• Forza Motorsport 7

While crosstown first-party rival GT Sport is dialling back on its “car-PG” origins and shifting the spotlight from the usual scale of its virtual garage, Forza Motorsport 7 is doubling down on it. As such, Forza Motorsport 7 will ship with over 700 cars and a renewed focus on collecting them, experimenting with them, and learning about what makes them interesting. Some of that 700-strong list is bolstered by a few same car-different livery instances (plus some pre-tuned Turn 10 variants of existing cars) but for the most part it’s set to be a broad smorgasbord of cars from all kinds of countries and categories.

  • WRC 7

Developer Kylotonn turned a corner with WRC 6 last year, producing a strong rally game with a respectable career mode, well-designed stages, and a responsive handling model. It was definitely the most fun I’d had with a licensed WRC game since the PS2 era and it made for a credible companion game to the technically stunning Dirt Rally. WRC 7 will now arrive in the wake of Codemasters’ very good Dirt 4 – which launched earlier this year – and seems set to make a similarly strong case for itself. WRC will feature split screen multiplayer and 55 official teams, including a “large selection of WRC 2 and WRC Junior drivers.” It’ll also feature modern rally beasts from Hyundai, Citroën, Ford, and, yes, Toyota (a brand that has developed a sudden aversion to some, but apparently not all, racing games). It’ll even include a Porsche 911 GT3 RS R-GT, which is a first for the series (the R-GT Cup is a fledgling championship for rear-wheel drive GT cars held across five tarmac rally rounds in Europe).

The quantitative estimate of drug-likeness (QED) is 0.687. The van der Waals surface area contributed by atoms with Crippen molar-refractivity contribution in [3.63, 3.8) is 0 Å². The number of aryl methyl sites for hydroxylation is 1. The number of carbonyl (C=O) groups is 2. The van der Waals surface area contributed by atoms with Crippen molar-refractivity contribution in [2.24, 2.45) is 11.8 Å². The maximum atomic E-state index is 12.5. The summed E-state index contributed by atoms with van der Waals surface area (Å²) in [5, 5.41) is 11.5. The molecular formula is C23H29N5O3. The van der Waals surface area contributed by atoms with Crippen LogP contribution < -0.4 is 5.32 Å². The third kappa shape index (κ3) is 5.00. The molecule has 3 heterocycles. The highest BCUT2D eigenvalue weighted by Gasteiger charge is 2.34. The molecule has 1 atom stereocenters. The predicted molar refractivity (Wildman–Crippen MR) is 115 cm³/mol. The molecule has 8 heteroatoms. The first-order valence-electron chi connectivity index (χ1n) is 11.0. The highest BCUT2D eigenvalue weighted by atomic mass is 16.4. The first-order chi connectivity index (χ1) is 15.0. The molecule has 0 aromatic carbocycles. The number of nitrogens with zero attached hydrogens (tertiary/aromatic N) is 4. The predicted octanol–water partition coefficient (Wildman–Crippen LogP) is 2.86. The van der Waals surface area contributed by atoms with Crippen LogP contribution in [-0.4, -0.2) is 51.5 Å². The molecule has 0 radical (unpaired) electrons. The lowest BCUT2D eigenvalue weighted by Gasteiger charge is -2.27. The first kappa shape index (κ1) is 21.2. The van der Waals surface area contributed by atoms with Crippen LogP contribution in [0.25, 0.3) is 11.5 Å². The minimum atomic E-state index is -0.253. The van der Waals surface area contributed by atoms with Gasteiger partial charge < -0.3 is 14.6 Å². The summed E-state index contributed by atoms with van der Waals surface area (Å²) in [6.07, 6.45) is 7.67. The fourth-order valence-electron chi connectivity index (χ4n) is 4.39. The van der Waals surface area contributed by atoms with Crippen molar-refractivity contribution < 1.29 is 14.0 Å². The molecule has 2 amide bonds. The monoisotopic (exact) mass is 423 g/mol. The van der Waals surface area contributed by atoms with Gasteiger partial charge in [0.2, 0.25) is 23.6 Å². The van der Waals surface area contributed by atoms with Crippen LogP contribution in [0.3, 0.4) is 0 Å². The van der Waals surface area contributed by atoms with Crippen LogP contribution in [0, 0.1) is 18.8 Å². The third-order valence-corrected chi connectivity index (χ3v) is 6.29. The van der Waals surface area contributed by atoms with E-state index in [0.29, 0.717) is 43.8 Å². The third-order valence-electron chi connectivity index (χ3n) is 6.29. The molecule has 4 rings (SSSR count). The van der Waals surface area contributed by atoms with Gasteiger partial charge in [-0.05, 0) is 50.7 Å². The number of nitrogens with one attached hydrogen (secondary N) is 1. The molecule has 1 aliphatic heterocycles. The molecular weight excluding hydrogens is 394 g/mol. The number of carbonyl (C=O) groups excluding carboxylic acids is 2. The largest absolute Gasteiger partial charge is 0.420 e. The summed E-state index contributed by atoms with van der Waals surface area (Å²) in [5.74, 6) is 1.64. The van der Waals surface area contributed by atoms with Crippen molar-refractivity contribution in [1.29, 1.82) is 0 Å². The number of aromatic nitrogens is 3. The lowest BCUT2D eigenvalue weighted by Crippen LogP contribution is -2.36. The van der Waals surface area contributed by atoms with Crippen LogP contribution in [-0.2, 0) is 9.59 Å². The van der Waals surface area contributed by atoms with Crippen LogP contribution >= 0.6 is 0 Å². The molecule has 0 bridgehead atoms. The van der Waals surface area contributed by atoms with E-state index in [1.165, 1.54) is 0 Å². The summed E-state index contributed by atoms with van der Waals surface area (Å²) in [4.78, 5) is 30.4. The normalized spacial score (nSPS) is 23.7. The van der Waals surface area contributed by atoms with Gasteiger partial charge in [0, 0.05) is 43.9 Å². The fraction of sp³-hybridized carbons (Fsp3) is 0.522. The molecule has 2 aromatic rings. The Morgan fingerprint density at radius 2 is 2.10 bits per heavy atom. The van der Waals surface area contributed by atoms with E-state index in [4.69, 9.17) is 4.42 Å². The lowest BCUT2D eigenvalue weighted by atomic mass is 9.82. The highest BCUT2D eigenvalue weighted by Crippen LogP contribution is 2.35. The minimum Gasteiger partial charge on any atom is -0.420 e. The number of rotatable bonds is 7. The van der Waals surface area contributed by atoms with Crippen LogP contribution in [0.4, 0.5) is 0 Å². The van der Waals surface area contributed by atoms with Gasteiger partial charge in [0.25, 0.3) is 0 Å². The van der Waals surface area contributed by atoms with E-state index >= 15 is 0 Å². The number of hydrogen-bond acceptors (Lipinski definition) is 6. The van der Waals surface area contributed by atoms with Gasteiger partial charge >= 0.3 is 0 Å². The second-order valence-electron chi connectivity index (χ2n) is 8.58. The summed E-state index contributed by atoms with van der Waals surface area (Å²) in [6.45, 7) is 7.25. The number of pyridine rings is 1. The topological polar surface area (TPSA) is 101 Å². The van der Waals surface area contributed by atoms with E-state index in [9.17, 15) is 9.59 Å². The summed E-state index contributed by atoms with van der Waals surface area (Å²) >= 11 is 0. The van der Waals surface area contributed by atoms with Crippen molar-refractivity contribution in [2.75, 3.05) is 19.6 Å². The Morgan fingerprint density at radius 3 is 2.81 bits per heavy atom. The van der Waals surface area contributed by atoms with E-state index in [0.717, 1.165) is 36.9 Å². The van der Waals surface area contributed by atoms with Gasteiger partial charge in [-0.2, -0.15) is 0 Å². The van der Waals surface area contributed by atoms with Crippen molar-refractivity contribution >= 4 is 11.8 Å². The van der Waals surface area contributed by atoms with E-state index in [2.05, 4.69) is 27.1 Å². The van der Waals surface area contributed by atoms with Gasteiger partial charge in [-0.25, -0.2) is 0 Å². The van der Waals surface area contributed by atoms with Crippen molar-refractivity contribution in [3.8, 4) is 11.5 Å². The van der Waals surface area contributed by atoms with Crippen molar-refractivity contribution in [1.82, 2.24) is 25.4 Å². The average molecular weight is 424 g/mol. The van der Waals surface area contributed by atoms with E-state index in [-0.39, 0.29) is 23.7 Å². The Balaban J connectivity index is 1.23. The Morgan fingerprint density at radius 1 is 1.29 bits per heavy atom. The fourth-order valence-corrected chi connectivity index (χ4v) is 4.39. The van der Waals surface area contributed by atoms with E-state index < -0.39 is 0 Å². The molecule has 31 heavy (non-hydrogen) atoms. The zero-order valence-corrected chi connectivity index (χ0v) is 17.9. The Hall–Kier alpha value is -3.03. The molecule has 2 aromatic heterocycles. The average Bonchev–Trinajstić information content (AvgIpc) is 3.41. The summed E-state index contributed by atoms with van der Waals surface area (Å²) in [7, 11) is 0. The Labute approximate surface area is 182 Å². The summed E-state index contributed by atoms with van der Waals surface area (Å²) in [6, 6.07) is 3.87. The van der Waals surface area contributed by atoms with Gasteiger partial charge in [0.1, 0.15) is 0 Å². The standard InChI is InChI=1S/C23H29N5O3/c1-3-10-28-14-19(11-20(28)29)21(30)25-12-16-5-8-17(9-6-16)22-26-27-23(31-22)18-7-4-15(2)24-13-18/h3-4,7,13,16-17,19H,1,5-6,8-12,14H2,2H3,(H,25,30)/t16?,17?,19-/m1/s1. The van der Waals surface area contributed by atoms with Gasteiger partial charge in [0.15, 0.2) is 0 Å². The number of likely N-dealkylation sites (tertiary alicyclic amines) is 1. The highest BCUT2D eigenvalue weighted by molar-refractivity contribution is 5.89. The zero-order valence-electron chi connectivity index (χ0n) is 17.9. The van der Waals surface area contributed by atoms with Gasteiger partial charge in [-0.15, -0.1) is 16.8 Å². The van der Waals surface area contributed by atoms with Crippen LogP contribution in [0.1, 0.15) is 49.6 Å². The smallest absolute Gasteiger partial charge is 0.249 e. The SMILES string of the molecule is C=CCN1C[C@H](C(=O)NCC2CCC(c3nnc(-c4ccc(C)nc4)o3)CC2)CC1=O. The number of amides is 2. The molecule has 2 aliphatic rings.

• Gran Turismo Sport

It’s easy to forget when there are such vast gaps between instalments but the Gran Turismo series remains Sony’s biggest-selling first-party franchise, ever. But even though Gran Turismo Sport will be the first GT game on PS4 – and the brand still carries plenty of cultural cache amongst car fans – the pressure is definitely on. Sales of Gran Turismo 6 dipped more than 50% from Gran Turismo 5, and the PS3 generation itself was a self-described “nightmare” for developer Polyphony Digital. To make things even more difficult, the competition has never been fiercer.  In the face of this challenge Polyphony Digital has re-invented Gran Turismo. It’s not a 1000+ vehicle, car-PG collect ’em up anymore; the focus is now esports. There’s still a solo mode, but the purpose of the 150-or-so drills in ‘Campaign Mode’ is really just to prepare players for the iRacing-inspired ‘Sport Mode’, which is the scheduled, online multiplayer side of the game.